The Charbonneau Commission heard in a wiretap last week that the union wanted to thwart the creation of any public inquiry into the construction industry and that it was seeking political alliances to support the federation's position that an inquiry was unnecessary.

In the 2009 recording, Arsenault was heard floating the idea of enlisting the support of Marois, who was leader of the Opposition at the time, to prevent any inquiry from taking place.

Arsenault explained he was simply "brainstorming" with Jean Lavallee, a former fellow union executive, in the 2009 conversation. He said he had the idea to speak to Claude Blanchet, Marois' husband, who had business dealings with the labour federation's Solidarity Fund through a company he owned.

The idea was to use Blanchet to persuade Marois to bring the Parti Quebecois on board.

"The PQ won't touch this," Arsenault told Lavallee, ex-president of the labour federation's construction wing. "I'll talk to Pauline."

The revelation drew denials last week from Marois and the Parti Quebecois of any such deal or union pressure. But it left the opposition parties in Quebec City wondering aloud just how much influence the province's largest labour group exerted over the party.

An embarrassed Arsenault said Wednesday he realized later it was a bad idea. A longtime political attache at the union told him a day after the wiretapped conversation it would be a terrible idea to use Blanchet to get to Marois. Blanchet was himself a director at the Solidarity Fund between 1983 and 1997.

Arsenault said there was never any intention to compromise Marois and he said he never spoke to Blanchet in the end.

"It was grandstanding between two union leaders," Arsenault said. But inquiry chair France Charbonneau said her reading of the conversation was that it looked a lot like an attempt to blackmail.

"I'm very uncomfortable with all this," said Arsenault. "It's a bad joke that I regret."

The Liberals, in power at the time, finally agreed to call an inquiry in November 2011.

Accurso's influence on the union brass was clear. In a recording involving Accurso and Arsenault played earlier Wednesday, the construction boss suggests that three previous QFL union presidents before him had vacationed with him.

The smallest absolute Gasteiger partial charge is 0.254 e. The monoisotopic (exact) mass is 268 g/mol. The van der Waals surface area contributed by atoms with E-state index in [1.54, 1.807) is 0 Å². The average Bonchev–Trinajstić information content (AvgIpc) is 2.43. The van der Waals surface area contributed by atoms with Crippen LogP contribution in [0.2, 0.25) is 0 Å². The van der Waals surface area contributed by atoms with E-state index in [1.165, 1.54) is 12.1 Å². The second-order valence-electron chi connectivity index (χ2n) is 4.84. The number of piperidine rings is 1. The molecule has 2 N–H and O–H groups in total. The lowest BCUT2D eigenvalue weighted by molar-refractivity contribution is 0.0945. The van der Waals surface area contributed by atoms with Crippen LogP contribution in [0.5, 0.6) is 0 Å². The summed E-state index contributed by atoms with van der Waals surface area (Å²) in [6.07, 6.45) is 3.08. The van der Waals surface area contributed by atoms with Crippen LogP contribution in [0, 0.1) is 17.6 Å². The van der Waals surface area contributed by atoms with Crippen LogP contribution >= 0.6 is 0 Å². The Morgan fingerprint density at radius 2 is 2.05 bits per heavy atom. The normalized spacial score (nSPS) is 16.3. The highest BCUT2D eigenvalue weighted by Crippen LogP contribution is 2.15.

Arsenault has admitted vacationing with Accurso once on his luxury yacht. He called it the greatest vacation of his life.

The inquiry heard one recorded conversation where one of the Solidarity Fund's administrators, Yvon Bolduc, told Arsenault that the publicly-funded investment fund actually paid for half of Accurso's luxury yacht. The boat was apparently called "Touch" because it was paid for with bills through Hyprescon, a company that was half-owned by the fund.

Arsenault said the investment happened before his time at the union. He said it wasn't his place to check whether that was true and he brushed it off as rumours.

"I verified on my end, I came back to him (Bolduc) and told him people are denying it," Arsenault said. "I still don't believe it's true."

The inquiry has made clear the investment fund and its real-estate arm were very generous to Accurso-led companies. Also, the inquiry has heard the fund was cautious about investing in companies that were competitors to it was already invested in.

But Arsenault said it wasn't an open chequebook for Accurso: many projects did not get funding.

And the former union boss was adamant that Accurso never asked anything of him in return for his own holiday. He said he didn't see anything wrong with accepting it either, saying it was common in the day.

"There are (practices) that have changed and are no longer accepted today," Arsenault said.

Meanwhile, in Quebec City on Wednesday, the Coalition for Quebec's Future announced it intends to introduce a bill that seeks to ensure the independence of the QFL's $9.7-billion Solidarity Fund.

Arsenault will return to the stand on Thursday.